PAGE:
How will normal salary be calculated for those with no normal working hours, such as zero hours workers?
For those with variable pay, if the employee has been employed for a full 12 months before the period claimed for you, can take the higher of:
- The same month’s earnings in the previous year; or
- Average monthly earnings from the 2019/20 tax year.
For those who have been employed for less than one year you can use the average of their monthly earnings since they began their employment until the date they were furloughed.
If they have been employed for less than a month, work out a pro rata for their earnings so far, and claim for 80%.
Employers had until 31 July 2020 to make any claims for claim periods up to 30 June 2020. That was the end of the old scheme.
From 1 July 2020, claim periods must start and end within the same calendar month and must be for at least 7 days unless you are claiming for the first few days or the last few days in a month.
You can only claim for a period of fewer than 7 days if the period you are claiming for includes either the first or last day of the calendar month, and you have already claimed for the period ending immediately before it.
For example, if an employee is furloughed for 7 days spanning a month. You can claim the last 3 in one month, and 4 from the next.
The crucial point is that you cannot make claims that cross calendar months.
The first time that you could make a claim for days in July 2020 was 1 July 2020. You could not claim for periods in July 2020 before this point.
There have always been ways for public bodies to assist without being required to notify these for approval. These continue to be available during the financial crisis, and are likely to be increasingly useful for measures which need to be introduced quickly. The measures include:
Those where it is possible to conclude that there is no effect on trade between Member States – for example, measures which are likely to have only a limited local effect. The European Commission has concluded, for example, that measures to assist locally-focused cultural activity can be assumed to have no effect on inter-State trade.
Those where it is possible to conclude that the State is acting in a way consistent with a commercial operator (the so-called Market Economy Operator Principle) – particular care will need to be taken in the context of current economic conditions to ensure that it can reasonably be asserted that a commercial operator would act in the same way as the public body.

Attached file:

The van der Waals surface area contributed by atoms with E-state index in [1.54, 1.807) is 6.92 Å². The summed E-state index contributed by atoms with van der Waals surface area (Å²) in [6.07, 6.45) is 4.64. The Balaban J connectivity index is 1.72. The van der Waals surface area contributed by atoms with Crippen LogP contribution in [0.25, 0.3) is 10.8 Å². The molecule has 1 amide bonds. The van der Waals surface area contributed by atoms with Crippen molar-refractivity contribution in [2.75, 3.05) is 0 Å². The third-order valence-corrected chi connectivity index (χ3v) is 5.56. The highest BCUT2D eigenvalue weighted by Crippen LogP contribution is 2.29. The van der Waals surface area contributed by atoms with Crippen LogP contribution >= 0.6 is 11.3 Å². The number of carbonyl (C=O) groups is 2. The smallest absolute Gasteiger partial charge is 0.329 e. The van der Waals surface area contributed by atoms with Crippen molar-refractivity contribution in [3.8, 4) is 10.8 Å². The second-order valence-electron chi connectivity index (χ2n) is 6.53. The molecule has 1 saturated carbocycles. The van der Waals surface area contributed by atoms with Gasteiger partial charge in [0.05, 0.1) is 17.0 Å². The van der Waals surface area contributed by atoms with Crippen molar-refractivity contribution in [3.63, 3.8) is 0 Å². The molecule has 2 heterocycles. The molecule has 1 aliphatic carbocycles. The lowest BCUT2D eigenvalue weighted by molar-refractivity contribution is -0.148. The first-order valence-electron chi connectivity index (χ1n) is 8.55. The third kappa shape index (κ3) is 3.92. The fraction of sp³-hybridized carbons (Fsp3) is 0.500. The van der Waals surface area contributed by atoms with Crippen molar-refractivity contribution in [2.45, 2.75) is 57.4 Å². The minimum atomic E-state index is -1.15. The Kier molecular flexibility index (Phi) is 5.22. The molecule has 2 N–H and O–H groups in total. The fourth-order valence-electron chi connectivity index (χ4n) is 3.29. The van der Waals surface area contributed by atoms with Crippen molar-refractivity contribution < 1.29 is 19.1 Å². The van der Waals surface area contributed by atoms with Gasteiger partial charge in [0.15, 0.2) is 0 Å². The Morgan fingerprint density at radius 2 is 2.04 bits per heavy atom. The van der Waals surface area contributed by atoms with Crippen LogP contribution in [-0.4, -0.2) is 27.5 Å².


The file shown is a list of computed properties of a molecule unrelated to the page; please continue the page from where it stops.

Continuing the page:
Measures under the General Block Exemption Regulation – this legislation allows various types of aid, or aid schemes, to be employed.
Examples include aid for SMEs, aid for research and development, aid for local infrastructure and aid to ports and airports.
De Minimis Measures – Member States are permitted to grant small amounts of aid to undertakings over three fiscal years (the current year and the previous two years). This allows undertakings to receive up to €200,000 (or €500,000 where they are providing public services).
The change in the law has the potential to place much greater financial risks on suppliers, making it more difficult to exit a contract with a customer of doubtful solvency. This will place increased emphasis on appropriate financial due diligence and credit checking before entering into supply contracts.
In addition to the obvious issues around financial risk, suppliers will also need to think carefully about how their contracts are drafted. For example, any form of right that is drafted so as to be triggered on customer insolvency will clearly be problematic. These could include:
- Retention of Title provisions, which are commonly drafted so that the right to enter premises and retake possession of the goods is triggered on insolvency;
- Provisions for brand protection, which seek to control how goods are dealt with on termination of the contract.
This is potentially a very significant development for many businesses. We would strongly recommend specialist advice be obtained so that:
- businesses understand the potential increased risks faced; and